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What Is A Transferred Epithet?

 

What Is A Transferred Epithet?

An epithet is an adjective (or phrase containing an adjective) or adverb which modifies (describes) a noun. For instance, in "dreamless sleep", dreamless is the epithet.

In a transferred epithet (also known as hypallage; literally "echange") the adjective or adverb is transferred from the noun it logically belongs with, to another one which fits it grammatically but not logically. So in "dreamless night" , dreamless is a transferred epithet. The exact meaning of the sentence is "night when I (or whoever) slept without dreaming," since a night can't actually dream anyway.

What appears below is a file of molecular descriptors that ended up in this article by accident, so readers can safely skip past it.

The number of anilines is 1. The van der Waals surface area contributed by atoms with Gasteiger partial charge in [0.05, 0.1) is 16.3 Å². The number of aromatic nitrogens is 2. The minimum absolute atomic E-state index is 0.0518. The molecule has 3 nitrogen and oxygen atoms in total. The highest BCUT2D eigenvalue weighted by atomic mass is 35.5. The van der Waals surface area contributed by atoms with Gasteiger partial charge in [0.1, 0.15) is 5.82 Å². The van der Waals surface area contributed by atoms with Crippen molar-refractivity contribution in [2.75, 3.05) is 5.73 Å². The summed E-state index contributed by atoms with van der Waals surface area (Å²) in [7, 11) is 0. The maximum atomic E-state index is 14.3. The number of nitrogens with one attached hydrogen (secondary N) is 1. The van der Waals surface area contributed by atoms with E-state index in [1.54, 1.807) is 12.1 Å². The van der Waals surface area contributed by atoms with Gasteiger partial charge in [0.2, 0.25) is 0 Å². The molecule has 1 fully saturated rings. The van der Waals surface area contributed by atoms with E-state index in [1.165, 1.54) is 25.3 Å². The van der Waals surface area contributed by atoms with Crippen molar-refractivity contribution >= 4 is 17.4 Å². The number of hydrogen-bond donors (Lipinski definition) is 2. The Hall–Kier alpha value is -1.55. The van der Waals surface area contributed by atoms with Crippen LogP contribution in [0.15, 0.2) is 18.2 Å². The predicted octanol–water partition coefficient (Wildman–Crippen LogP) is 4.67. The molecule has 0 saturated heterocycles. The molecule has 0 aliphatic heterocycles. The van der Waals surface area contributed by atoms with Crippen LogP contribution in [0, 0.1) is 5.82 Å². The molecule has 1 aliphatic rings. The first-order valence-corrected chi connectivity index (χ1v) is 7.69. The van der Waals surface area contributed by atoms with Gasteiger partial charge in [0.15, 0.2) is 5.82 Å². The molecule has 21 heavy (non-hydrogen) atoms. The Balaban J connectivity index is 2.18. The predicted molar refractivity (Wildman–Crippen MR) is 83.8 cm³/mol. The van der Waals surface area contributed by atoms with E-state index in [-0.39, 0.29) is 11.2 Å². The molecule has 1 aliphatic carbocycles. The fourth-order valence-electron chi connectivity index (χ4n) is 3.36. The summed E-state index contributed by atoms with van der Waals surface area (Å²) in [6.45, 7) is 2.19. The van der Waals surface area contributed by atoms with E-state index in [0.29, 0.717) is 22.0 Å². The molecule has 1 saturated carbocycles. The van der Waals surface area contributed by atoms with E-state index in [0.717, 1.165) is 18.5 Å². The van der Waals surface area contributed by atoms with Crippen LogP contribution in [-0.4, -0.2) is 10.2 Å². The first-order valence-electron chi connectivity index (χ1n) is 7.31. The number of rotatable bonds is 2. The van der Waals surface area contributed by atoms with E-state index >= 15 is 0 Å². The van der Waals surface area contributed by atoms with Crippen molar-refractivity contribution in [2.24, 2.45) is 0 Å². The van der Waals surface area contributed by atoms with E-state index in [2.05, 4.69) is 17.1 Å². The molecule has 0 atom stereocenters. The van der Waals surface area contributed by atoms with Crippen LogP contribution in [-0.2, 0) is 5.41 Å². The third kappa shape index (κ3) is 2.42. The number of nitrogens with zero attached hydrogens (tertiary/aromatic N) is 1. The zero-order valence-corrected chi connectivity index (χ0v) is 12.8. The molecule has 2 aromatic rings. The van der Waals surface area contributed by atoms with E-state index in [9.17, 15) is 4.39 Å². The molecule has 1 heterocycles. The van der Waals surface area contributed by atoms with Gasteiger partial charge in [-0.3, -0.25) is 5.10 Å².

We use transferred epithets all the time. Another example could be "I had a terrible day." "Terrible" is a transferred epithet, because it wasn't the day that was terrible, only the things that happened to me on that day. A more poetic example would be "a long and weary road" - long can apply logically to the road, but not weary – so weary is a transferred epithet.

another eg:
"Cruel bars" as a transferred epithet:

This refers to prison bars or the bars of a cage and to the fact that someone has been put into prison or into the cage unfairly. The bars themselves are not cruel, but they serve the purposes of the cruel person who uses the cage to imprison someone or something (such as a bird or an animal). The cruelty is transferred from the person who uses the cage or prison to the cage or prison itself and to the bars of the cage or prison.


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